Out the other night in the yard looking for photo subjects, I found a curious bit of drama. A female reddish brown stag beetle (that’s the actual common name, scientifically named Lucanus capreolus) had gotten herself caught in a corner web and was dangling, unable to get a foothold on anything to draw herself free. Stag beetles are among the largest US beetles, certainly the most impressive in NC, this one running 35-40 mm I believe. A few days earlier I had handled one that was perched on our porch screens, attracted by the light at night – don’t pin them down and you won’t get acquainted with those lovely pincers. If you let them walk on your hand, however, those climbing hooks on their feet are hard to avoid, and she managed to get one of her feet hooked fast into my finger and couldn’t extricate herself for a minute – this isn’t exactly painful, but it’s noticeable, and you’re quite aware something is wrong. You’re also aware that grabbing it to help it get free is possibly not the best move. It is entirely possible that the one getting caught on my finger and the one seen here are the same individual; they were found only a few meters apart, a few days apart. You can’t blame it on the light attracting the beetle towards danger, however, because this is probably the darkest corner of the property, day or night, and I found this tableau by flashlight myself.
The owner of the web, probably a common house spider (Parasteatoda tepidariorum) so often found in dark corners, was making a valiant attempt to subdue the beetle, even though the size disparity was comical.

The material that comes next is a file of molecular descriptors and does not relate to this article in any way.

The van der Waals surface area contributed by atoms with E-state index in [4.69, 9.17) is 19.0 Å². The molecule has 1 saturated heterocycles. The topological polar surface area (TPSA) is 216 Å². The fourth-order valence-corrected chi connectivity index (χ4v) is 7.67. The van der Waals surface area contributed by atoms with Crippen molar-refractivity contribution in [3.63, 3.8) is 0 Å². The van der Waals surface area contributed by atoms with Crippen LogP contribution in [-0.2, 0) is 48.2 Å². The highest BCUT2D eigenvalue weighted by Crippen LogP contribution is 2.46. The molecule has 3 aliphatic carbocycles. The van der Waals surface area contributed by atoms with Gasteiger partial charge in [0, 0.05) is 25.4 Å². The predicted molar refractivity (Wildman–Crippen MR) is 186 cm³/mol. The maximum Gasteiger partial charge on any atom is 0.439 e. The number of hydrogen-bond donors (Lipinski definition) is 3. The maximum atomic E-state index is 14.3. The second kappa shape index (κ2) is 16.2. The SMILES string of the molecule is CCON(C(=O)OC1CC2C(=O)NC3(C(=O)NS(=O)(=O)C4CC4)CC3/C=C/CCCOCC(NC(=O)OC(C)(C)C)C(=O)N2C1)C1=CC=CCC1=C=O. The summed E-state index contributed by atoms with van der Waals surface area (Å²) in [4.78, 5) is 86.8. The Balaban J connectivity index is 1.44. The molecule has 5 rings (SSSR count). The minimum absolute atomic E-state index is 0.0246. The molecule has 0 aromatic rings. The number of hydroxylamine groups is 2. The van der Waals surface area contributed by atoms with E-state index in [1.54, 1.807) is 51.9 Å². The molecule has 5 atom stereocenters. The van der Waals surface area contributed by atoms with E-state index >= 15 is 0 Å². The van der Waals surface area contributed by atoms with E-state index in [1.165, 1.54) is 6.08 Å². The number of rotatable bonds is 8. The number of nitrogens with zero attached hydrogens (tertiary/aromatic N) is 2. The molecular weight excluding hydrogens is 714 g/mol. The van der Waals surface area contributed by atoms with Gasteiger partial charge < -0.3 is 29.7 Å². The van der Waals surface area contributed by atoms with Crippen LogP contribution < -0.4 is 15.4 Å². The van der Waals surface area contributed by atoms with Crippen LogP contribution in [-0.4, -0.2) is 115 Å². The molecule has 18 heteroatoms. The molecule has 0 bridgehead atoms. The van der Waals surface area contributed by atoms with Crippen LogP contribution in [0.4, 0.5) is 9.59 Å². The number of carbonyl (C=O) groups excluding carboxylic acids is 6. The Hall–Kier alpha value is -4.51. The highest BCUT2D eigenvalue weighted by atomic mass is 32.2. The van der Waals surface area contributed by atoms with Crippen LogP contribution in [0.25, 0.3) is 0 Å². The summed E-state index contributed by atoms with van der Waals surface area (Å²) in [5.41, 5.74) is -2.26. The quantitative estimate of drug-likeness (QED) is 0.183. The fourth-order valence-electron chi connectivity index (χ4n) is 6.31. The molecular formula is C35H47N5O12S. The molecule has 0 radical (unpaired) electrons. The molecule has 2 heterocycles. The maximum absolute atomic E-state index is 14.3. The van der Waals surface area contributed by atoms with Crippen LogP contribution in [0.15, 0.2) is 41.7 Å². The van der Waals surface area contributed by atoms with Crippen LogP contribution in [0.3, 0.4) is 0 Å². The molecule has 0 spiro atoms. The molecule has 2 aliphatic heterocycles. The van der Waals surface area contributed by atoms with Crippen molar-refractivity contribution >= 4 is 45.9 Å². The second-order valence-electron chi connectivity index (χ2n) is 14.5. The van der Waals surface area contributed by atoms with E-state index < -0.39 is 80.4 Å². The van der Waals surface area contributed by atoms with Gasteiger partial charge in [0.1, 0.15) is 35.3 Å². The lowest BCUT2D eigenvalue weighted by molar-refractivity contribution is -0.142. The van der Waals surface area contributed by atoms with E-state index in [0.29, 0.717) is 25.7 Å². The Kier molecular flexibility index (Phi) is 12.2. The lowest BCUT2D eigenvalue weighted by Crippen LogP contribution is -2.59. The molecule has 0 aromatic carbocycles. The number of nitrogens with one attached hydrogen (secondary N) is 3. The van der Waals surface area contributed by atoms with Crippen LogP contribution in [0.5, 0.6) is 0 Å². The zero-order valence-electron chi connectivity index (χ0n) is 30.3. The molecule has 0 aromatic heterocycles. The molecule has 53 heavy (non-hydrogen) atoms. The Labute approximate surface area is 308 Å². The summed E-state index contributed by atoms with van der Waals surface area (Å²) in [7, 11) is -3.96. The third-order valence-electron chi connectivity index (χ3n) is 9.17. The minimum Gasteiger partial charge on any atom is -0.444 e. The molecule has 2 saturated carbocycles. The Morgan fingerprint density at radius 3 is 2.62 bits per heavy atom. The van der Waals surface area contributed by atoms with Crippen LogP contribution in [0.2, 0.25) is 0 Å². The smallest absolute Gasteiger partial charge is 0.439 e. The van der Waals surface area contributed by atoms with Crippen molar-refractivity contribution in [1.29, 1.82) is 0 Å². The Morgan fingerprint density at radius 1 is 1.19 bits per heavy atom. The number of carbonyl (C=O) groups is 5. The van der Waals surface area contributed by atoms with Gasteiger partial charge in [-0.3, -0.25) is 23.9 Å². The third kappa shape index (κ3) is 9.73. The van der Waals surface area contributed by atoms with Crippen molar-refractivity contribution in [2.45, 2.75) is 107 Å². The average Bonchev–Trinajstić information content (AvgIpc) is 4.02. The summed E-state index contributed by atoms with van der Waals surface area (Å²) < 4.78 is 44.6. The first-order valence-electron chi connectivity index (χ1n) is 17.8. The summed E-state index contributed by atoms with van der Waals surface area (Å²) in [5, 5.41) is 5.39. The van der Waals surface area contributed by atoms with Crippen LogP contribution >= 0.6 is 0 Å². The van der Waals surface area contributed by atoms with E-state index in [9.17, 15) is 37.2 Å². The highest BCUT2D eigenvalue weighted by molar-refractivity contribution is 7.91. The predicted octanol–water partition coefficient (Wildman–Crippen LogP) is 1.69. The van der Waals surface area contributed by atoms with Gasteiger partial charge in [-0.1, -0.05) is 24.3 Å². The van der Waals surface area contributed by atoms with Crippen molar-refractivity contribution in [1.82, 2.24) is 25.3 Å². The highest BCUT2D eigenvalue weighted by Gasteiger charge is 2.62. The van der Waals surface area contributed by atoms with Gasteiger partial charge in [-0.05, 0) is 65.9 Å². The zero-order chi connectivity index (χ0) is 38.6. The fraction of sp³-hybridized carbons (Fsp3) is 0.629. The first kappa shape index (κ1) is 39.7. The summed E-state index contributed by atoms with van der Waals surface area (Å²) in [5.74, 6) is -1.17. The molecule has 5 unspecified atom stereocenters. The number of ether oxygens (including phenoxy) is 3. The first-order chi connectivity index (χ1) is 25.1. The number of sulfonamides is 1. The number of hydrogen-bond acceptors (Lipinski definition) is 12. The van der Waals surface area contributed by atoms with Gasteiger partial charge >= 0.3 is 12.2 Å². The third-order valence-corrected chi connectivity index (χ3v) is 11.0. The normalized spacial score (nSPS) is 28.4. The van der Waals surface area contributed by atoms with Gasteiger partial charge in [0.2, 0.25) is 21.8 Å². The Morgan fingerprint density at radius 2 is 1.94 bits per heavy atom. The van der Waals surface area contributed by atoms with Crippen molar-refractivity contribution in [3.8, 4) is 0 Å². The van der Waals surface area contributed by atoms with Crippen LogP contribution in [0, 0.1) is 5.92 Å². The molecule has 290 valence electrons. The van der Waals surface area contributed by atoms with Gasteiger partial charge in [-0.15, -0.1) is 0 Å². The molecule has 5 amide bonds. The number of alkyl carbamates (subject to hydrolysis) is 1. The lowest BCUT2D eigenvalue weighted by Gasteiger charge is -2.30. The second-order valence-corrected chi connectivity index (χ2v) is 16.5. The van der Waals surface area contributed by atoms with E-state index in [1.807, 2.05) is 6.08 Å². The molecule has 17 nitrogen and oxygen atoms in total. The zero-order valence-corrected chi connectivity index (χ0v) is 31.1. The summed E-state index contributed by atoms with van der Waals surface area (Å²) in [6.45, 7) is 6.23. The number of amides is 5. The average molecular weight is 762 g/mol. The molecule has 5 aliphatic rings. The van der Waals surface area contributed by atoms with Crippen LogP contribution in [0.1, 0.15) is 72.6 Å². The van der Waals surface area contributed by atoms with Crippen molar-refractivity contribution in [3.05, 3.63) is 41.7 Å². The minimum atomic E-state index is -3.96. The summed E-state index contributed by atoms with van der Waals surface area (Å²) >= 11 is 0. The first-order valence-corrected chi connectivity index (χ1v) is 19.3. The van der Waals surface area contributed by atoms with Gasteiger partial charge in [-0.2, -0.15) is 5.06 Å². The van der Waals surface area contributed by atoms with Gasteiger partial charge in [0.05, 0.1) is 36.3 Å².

The beetle wasn’t in the mood to be cooperative, so the spider seemed able or confident only in dealing with the extremities; the effectiveness of this was pretty much as you imagine. In fact, the spider probably needed to sharpen her fangs after the attempts.
I was reminded irresistibly of going to a restaurant with a young child and allowing them to order for the first time – the conversation invariably involves something like, “Are you sure you can eat all that?” The answer is always yes; the result is no. I suppose when you have eight eyes that are all bigger than your belly, the effect is magnified.
Another interesting perspective was in evidence as well, since there was a male house spider in the web at the time, which means he was in the process of wooing the female. I know what you’re thinking, but no, the beetle was not a present from an overeager suitor, since the male spider was less than half the size of the female. He was also, chivalry be damned, not doing anything at all to assist her in subduing her statuesque meal. If emotions of any kind can be ascribed to spiders, beyond basic lust I mean, it would have been frustration over having to wait while she tried to figure out what to do about the beetle. There are all sorts of distasteful jokes that I’m avoiding right now, and if you’ve read the slug porn post, you know that this is saying something.
The next morning, the beetle was still there and still very much alive, not enveloped in webbing or anything, so I detached it from the web and set it free. The spider was given fair chance, but I saw no point in letting the beetle die from dehydration over a chance event. There are all sorts of ethical questions that can be asked about my actions, and have at it if you like; I don’t find it that important myself.
A few days before that, I’d also tackled another project that’s been in the back of my mind since we moved in. We have a raised porch, and the space underneath is a sheltered, bare earth area good for storing garden implements and such. While moving things in there, I spotted several telltale conical impressions that indicate ant lions, and resolved to do a photo set and post about them.